It’s a new year and with that comes the collective optimism associated with a clean slate. However, it’s widely known that most New Year’s resolutions don’t survive. Within weeks (if not days), the declarations fade in intensity as most of us will settle back into known routines.
For some, though they laugh it off, guilt sets in as they count it as personal failure. However, there is no failure if one makes the choice to begin again. To engage your inner fire and try again to do what’s best for you is always victorious. Beyond all resolutions, is one that matters most.
Through challenges, we test the limits of our courage and strength. However, we have a tendency to think of pain as the “best” teacher. What we are subconsciously telling ourselves is that, life must be hard if we are to learn anything.
While our painful experiences hold valuable lessons, pain does not have a monopoly on wisdom. The lessons you learn from joy can be just as transformative.
Pain inherently gets our attention, but with growing consciousness, one can remain attentive regardless of the state.
Remember, joy isn’t an empty reprieve. Wisdom resides there, too.
Ideally, the majority of time would be spent in the space of joy while intermittently attending to necessary tasks.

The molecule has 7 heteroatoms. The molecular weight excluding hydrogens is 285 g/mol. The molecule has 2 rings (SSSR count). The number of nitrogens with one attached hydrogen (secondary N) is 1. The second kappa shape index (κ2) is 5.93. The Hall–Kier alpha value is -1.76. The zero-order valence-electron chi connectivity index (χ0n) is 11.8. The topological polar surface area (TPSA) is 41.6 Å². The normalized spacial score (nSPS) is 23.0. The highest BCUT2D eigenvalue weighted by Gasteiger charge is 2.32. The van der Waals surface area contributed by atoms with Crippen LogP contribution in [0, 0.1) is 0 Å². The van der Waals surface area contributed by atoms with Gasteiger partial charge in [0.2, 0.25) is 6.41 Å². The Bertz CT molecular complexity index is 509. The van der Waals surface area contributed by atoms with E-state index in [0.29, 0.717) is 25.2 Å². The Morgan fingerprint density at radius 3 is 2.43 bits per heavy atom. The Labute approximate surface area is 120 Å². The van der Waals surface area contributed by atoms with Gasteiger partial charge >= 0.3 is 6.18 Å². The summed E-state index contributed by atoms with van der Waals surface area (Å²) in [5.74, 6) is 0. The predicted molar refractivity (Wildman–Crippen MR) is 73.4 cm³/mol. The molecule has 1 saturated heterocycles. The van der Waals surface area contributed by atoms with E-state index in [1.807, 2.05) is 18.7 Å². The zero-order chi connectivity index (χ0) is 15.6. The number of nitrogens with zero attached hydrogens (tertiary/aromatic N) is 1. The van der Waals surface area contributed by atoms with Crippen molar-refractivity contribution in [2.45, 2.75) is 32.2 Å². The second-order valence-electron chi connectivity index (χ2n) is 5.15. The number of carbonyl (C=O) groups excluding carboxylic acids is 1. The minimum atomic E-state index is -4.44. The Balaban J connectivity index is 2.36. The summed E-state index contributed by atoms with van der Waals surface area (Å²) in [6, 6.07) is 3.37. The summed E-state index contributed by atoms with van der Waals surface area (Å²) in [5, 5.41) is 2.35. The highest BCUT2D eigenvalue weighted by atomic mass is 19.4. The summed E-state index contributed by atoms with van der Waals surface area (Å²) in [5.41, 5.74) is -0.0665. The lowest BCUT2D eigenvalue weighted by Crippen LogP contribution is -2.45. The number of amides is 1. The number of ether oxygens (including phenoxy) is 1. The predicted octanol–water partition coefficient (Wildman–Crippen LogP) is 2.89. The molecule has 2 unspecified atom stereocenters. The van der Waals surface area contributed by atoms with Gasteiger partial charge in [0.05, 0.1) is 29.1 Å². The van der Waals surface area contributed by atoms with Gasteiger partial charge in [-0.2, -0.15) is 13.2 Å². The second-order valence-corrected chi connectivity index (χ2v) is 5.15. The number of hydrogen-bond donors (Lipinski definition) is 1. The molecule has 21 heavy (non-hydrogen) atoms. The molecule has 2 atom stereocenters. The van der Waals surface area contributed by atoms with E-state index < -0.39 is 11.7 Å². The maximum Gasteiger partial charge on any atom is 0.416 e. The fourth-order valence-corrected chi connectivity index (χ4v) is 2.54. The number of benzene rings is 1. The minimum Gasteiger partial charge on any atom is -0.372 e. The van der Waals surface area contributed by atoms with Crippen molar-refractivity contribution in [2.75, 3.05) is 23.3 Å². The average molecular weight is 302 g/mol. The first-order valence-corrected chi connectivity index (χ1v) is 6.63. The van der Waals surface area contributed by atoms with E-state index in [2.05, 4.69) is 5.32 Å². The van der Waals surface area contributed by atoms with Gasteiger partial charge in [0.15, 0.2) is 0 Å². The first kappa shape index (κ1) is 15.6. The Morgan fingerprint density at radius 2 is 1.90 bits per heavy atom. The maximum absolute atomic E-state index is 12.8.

Unfortunately, many of us have our lives set up in a way that disregards our needs. We spend a lot of time taking care of tasks before we can attend to ourselves. These joyless patterns keep us distant from our well-being. They keep us out of flow.
Look closely at the disruptors in your life. Where can you be more efficient or ask for help? How can you minimize your time in that state or can you cut it out altogether?
Alternatively, is it possible to find or insert joy into the disruption? Is there a hidden upside or can you add an activity that makes it enjoyable? (For example, business meetings that take place during a walk in the park.)
How creative and dedicated can you be about spending more time in flow than not?
An odd thing happened the other day. In the midst of a snow storm, a flock of robins decided to take up temporary residence on my street. They sang loudly, kept diving at steep angles, and seemed to be enjoying themselves as the snow steadily came down. The juxtaposition of the spring-like joy in the middle of winter spoke loud and clear. (You can see them in action here.)
This was a reminder to enjoy yourself despite the circumstances. It’s possible to draw upon whatever your true nature is to find your delight. Waiting on external cues may not be in your favor. Once you’re able to cultivate that elation within, you’ll never be at the mercy of what goes on around you.